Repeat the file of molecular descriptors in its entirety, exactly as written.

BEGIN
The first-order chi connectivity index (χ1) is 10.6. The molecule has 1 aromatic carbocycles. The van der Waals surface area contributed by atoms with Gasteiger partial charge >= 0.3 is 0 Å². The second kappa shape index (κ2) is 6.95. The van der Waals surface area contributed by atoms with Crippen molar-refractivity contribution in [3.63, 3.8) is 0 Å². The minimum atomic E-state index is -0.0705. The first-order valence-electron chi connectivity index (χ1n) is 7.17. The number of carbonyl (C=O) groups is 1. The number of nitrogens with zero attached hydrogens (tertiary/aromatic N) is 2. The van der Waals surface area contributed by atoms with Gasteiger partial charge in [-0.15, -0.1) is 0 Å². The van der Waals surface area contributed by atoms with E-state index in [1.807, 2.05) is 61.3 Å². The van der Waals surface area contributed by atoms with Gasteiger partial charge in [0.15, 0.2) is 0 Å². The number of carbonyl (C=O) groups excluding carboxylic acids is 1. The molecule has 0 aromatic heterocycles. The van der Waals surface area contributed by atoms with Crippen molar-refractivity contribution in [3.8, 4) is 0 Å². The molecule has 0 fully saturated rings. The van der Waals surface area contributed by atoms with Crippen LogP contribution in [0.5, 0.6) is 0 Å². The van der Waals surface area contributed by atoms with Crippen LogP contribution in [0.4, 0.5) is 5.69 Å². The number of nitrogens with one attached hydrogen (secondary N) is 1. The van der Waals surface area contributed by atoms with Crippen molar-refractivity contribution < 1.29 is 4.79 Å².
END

The first-order chi connectivity index (χ1) is 10.6. The molecule has 1 aromatic carbocycles. The van der Waals surface area contributed by atoms with Gasteiger partial charge >= 0.3 is 0 Å². The second kappa shape index (κ2) is 6.95. The van der Waals surface area contributed by atoms with Crippen molar-refractivity contribution in [3.63, 3.8) is 0 Å². The minimum atomic E-state index is -0.0705. The first-order valence-electron chi connectivity index (χ1n) is 7.17. The number of carbonyl (C=O) groups is 1. The number of nitrogens with zero attached hydrogens (tertiary/aromatic N) is 2. The van der Waals surface area contributed by atoms with Gasteiger partial charge in [-0.15, -0.1) is 0 Å². The van der Waals surface area contributed by atoms with E-state index in [1.807, 2.05) is 61.3 Å². The van der Waals surface area contributed by atoms with Gasteiger partial charge in [0.15, 0.2) is 0 Å². The number of carbonyl (C=O) groups excluding carboxylic acids is 1. The molecule has 0 aromatic heterocycles. The van der Waals surface area contributed by atoms with Crippen molar-refractivity contribution in [3.8, 4) is 0 Å². The molecule has 0 fully saturated rings. The van der Waals surface area contributed by atoms with Crippen LogP contribution in [0.5, 0.6) is 0 Å². The van der Waals surface area contributed by atoms with Crippen LogP contribution in [0.4, 0.5) is 5.69 Å². The number of nitrogens with one attached hydrogen (secondary N) is 1. The van der Waals surface area contributed by atoms with Crippen molar-refractivity contribution < 1.29 is 4.79 Å².